Thanks for the reply.

1. I have confirmed temps with a second, tested thermometer I keep inside the MES, sorry forgot to add that.

2. I have no idea what size breaker. I live in a 6-unit apartment building and it's not easy to access the breakers. The times that I have, they're mislabeled (my kitchen is labeled as the apartment next door etc). Not uncommon in NYC for this to be a total mess.

 

I may try out a different outlet if I can get a longer, larger gauge extension cord.

 

Obviously without knowing the specifics of my building, would it be normal to have a higher amp outlet outside than one that's in a bathroom?

post #4 of 14

If the building is as miss-matched as you say then you very well could have different size breakers from various repairs or remodels. You would be best served doing some investigations before droppings $100 on a good cord. If you open the panel and everything is 15amp then you will need to figure out what circuit has the most capacity and use the shortest cord possible. If everything is 20amps, then you probably are just on a heavily loaded circuit and you can change it up to another one. I live in an old house with crazy circuits so I know how big of a pain this will be, but it is better than overheating a breaker and causing it to fail (or worse, catch fire). The circuit I use at home only feeds a few light fixtures and two outlets that have nothing in them and it is a 20amp circuit so I run a 1500 watt smoker with no problems.

 

Good luck

post #5 of 14
Thread Starter 

Thanks again. So I can most likely assume this is a power issue and not a fault of the heating unit on the MES then.

post #6 of 14
Quote:
Originally Posted by Solidbob View Post
 

Thanks again. So I can most likely assume this is a power issue and not a fault of the heating unit on the MES then.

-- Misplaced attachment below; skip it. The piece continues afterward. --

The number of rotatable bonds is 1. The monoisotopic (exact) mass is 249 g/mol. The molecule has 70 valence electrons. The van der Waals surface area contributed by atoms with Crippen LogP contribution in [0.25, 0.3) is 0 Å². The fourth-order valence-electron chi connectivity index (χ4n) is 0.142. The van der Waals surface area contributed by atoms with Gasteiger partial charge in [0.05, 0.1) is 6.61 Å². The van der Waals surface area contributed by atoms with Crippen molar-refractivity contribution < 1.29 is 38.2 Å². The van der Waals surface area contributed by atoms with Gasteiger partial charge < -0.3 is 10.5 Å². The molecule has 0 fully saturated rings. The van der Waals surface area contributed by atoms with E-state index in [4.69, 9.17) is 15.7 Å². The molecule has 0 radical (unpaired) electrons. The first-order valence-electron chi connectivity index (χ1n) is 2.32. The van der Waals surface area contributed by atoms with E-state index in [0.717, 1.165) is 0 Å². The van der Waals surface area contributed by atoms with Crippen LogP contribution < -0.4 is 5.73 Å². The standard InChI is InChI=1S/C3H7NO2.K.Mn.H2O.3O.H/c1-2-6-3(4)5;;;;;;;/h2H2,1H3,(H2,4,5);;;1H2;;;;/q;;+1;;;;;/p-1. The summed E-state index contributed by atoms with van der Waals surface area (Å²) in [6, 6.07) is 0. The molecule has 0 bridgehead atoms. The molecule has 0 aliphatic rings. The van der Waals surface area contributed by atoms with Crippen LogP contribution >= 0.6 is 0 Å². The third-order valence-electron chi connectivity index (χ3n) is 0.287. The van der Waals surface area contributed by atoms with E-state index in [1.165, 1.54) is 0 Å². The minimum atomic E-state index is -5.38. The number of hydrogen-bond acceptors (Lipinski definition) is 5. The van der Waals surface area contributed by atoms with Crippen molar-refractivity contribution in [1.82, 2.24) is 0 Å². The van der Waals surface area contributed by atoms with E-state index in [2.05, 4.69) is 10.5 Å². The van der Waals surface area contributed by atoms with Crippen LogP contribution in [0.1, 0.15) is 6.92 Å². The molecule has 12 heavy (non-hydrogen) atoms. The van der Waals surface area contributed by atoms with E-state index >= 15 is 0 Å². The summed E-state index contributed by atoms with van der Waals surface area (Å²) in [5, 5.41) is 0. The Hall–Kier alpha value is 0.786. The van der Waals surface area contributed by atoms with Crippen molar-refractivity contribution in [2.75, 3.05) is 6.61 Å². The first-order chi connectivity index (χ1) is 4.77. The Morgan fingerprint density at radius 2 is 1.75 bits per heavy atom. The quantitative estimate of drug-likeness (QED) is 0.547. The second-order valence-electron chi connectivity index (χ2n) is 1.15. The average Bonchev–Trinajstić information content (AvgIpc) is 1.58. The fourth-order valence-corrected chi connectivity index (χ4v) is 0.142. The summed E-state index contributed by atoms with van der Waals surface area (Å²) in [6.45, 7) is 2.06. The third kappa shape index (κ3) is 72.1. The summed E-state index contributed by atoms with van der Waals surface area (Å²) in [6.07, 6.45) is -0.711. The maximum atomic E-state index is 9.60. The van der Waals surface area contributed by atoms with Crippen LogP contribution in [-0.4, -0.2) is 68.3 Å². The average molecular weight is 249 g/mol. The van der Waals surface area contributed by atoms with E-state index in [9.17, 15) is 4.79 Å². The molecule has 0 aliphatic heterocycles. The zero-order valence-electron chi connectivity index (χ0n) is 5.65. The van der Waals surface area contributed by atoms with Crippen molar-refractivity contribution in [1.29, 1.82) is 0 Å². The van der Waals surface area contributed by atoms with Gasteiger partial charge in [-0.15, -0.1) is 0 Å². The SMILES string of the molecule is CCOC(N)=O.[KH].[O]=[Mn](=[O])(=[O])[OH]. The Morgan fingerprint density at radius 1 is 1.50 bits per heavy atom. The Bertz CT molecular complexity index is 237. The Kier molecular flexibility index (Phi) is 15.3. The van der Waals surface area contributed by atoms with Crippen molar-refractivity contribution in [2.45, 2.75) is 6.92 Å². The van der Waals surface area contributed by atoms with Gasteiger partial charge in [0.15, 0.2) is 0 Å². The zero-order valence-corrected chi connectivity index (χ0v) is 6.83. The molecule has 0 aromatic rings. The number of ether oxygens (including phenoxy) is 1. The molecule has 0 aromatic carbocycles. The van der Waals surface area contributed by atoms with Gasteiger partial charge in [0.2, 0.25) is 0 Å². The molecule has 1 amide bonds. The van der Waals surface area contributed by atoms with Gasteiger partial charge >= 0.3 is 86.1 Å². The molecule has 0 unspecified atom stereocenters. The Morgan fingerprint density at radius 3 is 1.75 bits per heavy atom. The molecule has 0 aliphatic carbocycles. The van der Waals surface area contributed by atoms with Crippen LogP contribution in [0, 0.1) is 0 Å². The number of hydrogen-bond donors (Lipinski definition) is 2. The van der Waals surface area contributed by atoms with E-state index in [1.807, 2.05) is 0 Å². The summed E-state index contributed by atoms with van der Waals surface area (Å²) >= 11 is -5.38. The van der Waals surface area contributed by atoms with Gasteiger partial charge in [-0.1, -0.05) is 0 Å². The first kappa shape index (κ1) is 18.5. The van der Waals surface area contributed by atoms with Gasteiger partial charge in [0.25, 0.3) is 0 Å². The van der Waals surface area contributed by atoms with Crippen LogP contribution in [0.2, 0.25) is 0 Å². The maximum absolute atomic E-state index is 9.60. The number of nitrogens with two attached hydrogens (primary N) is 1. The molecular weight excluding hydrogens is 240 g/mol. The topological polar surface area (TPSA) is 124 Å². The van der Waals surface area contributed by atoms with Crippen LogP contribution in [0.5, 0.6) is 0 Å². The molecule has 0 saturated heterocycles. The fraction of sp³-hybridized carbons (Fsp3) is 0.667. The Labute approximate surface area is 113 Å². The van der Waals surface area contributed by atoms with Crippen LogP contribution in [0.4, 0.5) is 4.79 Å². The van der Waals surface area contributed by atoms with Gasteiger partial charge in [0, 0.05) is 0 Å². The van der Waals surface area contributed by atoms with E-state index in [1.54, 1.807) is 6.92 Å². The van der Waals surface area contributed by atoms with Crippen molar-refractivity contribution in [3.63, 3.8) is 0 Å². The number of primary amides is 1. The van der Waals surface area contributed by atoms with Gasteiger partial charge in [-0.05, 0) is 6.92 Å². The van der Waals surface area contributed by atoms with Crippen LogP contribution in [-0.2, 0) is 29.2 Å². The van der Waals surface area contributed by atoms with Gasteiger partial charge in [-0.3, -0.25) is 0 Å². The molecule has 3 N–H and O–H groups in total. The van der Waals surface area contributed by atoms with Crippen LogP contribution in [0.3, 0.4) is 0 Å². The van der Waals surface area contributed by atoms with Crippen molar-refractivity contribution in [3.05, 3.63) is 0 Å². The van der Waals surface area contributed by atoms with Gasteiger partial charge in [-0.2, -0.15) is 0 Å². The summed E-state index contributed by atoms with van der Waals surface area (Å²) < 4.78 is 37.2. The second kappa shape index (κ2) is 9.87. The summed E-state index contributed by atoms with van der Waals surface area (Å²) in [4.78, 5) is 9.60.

Not necessarily. But since you live in an older building with uncertain wire I would rule out a power issue before messing with the element. If you know that you are on a good circuit with enough capacity and the problem persists than you could take the smoker apart and clean/repair all of the connections. If the solder on any of the connections is worn out and cracked that would cause problems. All in all, electrical issues are a pain to figure out and this could send you running down a rabbit hole (but hopefully not). 

post #7 of 14
Quote:
Originally Posted by bmaddox View Post
 

I take it you are confirming your temps with a tested thermo.

 

The GFCI outlet wouldn't necessarily trip from trying to draw too many amps. GFCI's are more geared towards tripping from open grounds or shorts. What size breaker is the outlet on? If it is a 15amp breaker that services a lot of other items you might not have the capacity on that circuit for your smoker. (that smoker draws 12.5 amps)


@bmaddox, you just opened the door to an electrical question. Why is it at times in our bathroom just flipping on the light switch will trip the GRCI switch? It rarely happens but it does happen. Keep in mind we own a manufactured home where the quality of much of the electrical system has been in question. Thanks.

post #8 of 14
Quote:
Originally Posted by Solidbob View Post

.
There also seems to be some black build-up on the end of the temp-control unit - the bigger prong that plugs into the element - not sure if there is ever an issue with that.